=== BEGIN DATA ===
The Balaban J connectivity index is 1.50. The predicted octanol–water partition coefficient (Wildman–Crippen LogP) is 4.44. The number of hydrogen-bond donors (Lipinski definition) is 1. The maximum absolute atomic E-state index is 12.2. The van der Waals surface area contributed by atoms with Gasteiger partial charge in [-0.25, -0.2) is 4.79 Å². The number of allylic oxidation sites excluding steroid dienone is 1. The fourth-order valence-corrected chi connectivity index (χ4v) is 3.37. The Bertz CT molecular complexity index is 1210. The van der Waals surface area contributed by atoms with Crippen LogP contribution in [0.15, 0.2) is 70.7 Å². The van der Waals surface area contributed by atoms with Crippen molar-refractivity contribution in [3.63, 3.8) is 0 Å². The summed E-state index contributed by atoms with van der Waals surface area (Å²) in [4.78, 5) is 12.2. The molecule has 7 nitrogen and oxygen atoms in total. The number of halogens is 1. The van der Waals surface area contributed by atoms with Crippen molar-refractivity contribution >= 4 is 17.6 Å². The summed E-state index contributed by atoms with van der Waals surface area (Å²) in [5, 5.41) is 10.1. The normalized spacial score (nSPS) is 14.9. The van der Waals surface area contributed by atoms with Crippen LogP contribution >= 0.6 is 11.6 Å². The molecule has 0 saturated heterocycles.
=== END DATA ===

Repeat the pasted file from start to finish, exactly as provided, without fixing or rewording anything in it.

The Balaban J connectivity index is 1.50. The predicted octanol–water partition coefficient (Wildman–Crippen LogP) is 4.44. The number of hydrogen-bond donors (Lipinski definition) is 1. The maximum absolute atomic E-state index is 12.2. The van der Waals surface area contributed by atoms with Gasteiger partial charge in [-0.25, -0.2) is 4.79 Å². The number of allylic oxidation sites excluding steroid dienone is 1. The fourth-order valence-corrected chi connectivity index (χ4v) is 3.37. The Bertz CT molecular complexity index is 1210. The van der Waals surface area contributed by atoms with Crippen LogP contribution in [0.15, 0.2) is 70.7 Å². The van der Waals surface area contributed by atoms with Crippen molar-refractivity contribution in [3.63, 3.8) is 0 Å². The summed E-state index contributed by atoms with van der Waals surface area (Å²) in [4.78, 5) is 12.2. The molecule has 7 nitrogen and oxygen atoms in total. The number of halogens is 1. The van der Waals surface area contributed by atoms with Crippen molar-refractivity contribution >= 4 is 17.6 Å². The summed E-state index contributed by atoms with van der Waals surface area (Å²) in [5, 5.41) is 10.1. The normalized spacial score (nSPS) is 14.9. The van der Waals surface area contributed by atoms with Crippen LogP contribution >= 0.6 is 11.6 Å². The molecule has 0 saturated heterocycles.